Reading is a passion of mine, a time I can immerse in and explore learning across a wide spectrum of topics. When a common concept unexpectedly emerges within a series of various readings, I am blessed with the wonderful feelings of serendipity and deeper meaning. Having enjoyed Charles’ Duhigg’s The Power of Habit, I was excited to hear of the release of and looked forward to reading his latest book, Smarter, Faster, Better. However what I did not expect was a feeling of serendipity to emerge in a chapter on the making of Frozen.
Over the past months my reading includes books on learning and innovation, seeking to advance my ability to coach others in developing thought-provoking concepts as points of view. A friend suggested exploring the subject of emergent learning, specifically by reading Why Greatness Cannot be Planned: The Myth of the Objective (Stanley and Lehman). The premise: while a goal to which a clear path is visible can be the objective for a plan, a different approach is required for a large, ambitious and ambiguous objective to which no clear path exists. Think of navigating a large maze or trying to cross a wide creek where the path is not known, each dead end you encounter being a learning of what doesn’t work. A large, ambitious and ambiguous objective requires multiple learnings, many not necessarily supporting the objective. Stanley and Lehman posit that innovation is found by following the interesting learnings, seeing these interesting learnings as stepping stones which might solve bottlenecks to a different objective. Stanley’s video below offers a more complete explanation.
While I thought reading Nonsense: The Power of Not Knowing (Holmes) would help me explore balance in my preference for additional information, it added to Stanley’s concept of stepping stones that lead to innovation. Among the many topics Holmes explored, most insightful was the chapter exploring the journeys of Alexander Graham Bell and Elijah Gray in their quest resulting in the invention of the telephone. Gray and Bell independently sought to increase telegraph line capacity beyond then-current limitations four simultaneous messages, both pursuing harmonic sounds as a means to expand capacity. While the investor backing Bell was primarily interested in the telegraph, Bell was more interested following the experiments and learnings around transmitting voices. Though Gray also learned to send sound, his focus on telegraph signals prevented him from envisioning wider benefits from transmitting sound until he saw a demonstration of Bell’s “speaking telegraph”. Gray’s focus on his objective obscured his view to other possibilities that Bell found through pursuing his interesting learnings.
Using this example, Holmes introduces the work of Tony McCaffrey, a researcher in cognitive psychology focused on the field of creativity. McCaffrey believes most creative breakthroughs come through sideways thinking (analogies), where a dilemma one confronts one field is a variation of a dilemma in another field which has already been solved. By studying how those solutions work in the other field one can find a solution to the dilemma they face. McCaffrey suggests that almost all inventions come from this process, where an obscure feature of an object can be the launching point for building a solution on that feature. McCaffrey’s generic parts technique underlies his belief that anyone at any level can be taught to be more creative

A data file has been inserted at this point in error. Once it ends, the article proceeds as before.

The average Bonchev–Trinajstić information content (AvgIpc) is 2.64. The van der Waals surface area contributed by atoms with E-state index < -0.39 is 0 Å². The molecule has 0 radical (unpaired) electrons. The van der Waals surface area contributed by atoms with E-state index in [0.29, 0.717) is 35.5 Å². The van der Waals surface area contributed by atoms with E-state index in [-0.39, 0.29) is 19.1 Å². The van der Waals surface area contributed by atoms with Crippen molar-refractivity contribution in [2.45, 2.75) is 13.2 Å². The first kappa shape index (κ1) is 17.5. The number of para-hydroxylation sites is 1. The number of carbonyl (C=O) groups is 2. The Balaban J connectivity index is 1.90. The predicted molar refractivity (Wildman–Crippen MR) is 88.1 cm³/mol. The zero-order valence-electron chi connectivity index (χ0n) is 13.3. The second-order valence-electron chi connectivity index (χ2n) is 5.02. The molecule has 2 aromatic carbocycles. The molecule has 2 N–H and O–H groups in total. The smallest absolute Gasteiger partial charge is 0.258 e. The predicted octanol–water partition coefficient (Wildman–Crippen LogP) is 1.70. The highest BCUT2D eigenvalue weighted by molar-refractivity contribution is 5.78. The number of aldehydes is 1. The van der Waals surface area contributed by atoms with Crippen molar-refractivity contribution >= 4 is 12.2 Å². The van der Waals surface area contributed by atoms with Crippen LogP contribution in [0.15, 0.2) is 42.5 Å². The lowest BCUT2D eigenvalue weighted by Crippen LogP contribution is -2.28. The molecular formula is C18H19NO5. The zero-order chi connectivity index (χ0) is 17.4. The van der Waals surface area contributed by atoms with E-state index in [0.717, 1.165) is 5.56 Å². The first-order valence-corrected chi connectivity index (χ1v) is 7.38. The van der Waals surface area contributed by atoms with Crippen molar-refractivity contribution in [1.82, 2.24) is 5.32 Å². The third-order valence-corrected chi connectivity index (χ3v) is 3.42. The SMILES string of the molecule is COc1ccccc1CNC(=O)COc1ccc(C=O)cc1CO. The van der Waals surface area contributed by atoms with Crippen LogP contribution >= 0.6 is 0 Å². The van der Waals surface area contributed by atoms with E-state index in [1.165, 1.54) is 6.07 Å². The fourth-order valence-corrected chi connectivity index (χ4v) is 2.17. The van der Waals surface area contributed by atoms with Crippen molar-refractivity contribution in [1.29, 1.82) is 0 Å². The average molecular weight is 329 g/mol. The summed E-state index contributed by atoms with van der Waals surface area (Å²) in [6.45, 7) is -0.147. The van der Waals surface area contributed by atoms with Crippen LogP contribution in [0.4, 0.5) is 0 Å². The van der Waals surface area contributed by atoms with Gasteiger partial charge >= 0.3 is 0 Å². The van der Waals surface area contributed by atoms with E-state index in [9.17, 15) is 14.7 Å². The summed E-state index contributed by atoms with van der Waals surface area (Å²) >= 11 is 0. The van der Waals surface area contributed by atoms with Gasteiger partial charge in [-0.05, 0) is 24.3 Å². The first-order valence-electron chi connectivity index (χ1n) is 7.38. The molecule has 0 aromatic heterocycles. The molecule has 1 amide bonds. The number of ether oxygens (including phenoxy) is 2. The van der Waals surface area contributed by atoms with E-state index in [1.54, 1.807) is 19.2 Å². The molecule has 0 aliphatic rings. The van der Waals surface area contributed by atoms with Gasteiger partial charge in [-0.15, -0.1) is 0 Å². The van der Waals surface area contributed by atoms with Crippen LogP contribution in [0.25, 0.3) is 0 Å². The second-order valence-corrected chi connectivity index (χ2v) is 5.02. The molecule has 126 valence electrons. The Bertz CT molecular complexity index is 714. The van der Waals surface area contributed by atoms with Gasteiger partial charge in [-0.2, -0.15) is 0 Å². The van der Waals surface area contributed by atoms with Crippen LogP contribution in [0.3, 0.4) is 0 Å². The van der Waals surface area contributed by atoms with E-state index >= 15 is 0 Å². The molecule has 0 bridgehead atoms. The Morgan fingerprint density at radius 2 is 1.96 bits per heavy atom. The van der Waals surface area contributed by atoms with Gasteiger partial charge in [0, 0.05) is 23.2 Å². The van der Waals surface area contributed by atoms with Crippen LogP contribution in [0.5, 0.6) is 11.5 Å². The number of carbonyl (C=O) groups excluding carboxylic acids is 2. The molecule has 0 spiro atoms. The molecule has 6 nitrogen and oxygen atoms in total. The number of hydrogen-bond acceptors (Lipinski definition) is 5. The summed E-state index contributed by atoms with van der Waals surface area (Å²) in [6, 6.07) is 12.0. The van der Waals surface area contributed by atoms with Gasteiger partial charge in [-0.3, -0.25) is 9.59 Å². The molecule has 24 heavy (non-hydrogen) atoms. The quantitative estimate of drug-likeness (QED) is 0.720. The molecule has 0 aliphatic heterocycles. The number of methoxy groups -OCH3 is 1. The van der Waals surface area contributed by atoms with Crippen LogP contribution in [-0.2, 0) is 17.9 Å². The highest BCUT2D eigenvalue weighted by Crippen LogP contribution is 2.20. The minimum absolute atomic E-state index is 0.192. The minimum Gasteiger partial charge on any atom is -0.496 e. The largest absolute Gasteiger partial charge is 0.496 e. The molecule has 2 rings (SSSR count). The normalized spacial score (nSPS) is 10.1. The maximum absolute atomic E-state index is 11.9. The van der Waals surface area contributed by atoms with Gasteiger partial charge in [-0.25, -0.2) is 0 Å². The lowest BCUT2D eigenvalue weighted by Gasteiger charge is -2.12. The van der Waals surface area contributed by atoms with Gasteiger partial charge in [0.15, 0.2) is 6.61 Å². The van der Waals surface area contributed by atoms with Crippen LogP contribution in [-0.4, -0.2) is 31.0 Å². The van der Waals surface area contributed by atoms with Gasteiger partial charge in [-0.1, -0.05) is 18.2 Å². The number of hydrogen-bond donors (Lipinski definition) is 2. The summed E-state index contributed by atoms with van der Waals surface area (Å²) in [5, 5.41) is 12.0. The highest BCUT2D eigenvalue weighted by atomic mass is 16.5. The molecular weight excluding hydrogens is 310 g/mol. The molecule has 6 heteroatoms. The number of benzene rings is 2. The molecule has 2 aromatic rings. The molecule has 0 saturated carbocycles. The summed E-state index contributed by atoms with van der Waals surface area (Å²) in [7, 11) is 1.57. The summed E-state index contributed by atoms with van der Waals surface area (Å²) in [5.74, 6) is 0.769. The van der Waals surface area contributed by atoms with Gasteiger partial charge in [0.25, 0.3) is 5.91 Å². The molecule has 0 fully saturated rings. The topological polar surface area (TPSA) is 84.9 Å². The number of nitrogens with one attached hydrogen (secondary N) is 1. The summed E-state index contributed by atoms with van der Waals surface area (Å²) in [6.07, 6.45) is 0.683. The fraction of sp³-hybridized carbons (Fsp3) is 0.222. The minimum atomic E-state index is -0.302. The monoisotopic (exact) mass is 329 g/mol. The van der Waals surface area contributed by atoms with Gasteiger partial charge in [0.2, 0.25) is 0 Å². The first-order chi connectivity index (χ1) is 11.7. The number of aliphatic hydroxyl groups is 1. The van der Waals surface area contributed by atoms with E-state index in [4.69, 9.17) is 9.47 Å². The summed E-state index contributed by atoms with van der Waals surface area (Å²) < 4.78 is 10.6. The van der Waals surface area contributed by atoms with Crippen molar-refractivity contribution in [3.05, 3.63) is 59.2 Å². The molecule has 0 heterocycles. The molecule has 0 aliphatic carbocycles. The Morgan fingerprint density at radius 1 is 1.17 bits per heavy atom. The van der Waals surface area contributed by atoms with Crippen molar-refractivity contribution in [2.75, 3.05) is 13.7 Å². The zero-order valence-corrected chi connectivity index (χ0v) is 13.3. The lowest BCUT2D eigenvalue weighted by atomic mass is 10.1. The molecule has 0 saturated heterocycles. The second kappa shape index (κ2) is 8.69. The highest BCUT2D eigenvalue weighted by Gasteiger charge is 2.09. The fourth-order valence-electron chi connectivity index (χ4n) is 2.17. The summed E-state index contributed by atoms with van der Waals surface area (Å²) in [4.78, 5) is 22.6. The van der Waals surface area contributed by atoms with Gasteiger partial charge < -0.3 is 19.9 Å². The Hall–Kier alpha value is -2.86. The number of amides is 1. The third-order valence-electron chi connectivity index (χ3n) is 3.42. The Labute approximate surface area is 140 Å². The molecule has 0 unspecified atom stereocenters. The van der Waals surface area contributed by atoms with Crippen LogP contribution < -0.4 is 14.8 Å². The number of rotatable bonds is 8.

This past week I dove into my copy of Smarter, Faster, Better. Focusing on personal productivity ideas, the first half of the book offered chapters on personal, motivation psychological safety in teams, cognitive tunnels, the power of mental models and smart goals, providing interesting supporting stories on these concepts which are part of Pariveda’s schools and culture. But the chapter on Frozen’s journey to the screen and the stories of obstacles overcome aligned Duhigg’s work with the concepts on innovations and creativity in the other books. In Duhigg’s words,
Creativity can’t be reduced to a formula. At its core, it needs novelty, surprise, and other elements that cannot be planned in advance to seem fresh and new. There is no checklist that, if followed, delivers innovation on demand. But the creative process is different. We can create the conditions that help creativity to flourish. We know, for example, that innovation becomes more likely when old ideas are mixed in new ways. We know the odds of success go up when people with fresh, different perspectives, who have seen ideas in a variety of settings draw on the diversity within their heads.
Duhigg offers three pieces of advice for improving one’s creative process. First, by paying attention to how things make you think and feel and being sensitive to your experiences, you learn how to distinguish between clichés insights. Second, panic and stress is not a sign that things are falling apart but rather a condition to make you flexible enough to look at something new, pushing us to look at old ideas in a new way. Third, the sweet relief from a creative breakthrough can blind us to being self-critical and seeing even better alternatives. Duhigg sees a creativity as a process, and being a process open to anyone to explore and become better.
These books emphasize that struggling with creativity is extremely common, normal and most importantly can be overcome When exploring a large, ambitious and ambiguous objective, be open to the interesting learnings, see those as stepping stones to innovation that may not be your first objective, look at the learning with different perspectives, dive deep into your experiences to see how you feel to move past clichés to true learning, allow the stress to make you flexible in looking at your ideas in a new way, and always be self-critical enough to look beyond what you believe is creative.
Frozen Serendipity, an unexpected reading pleasure indeed.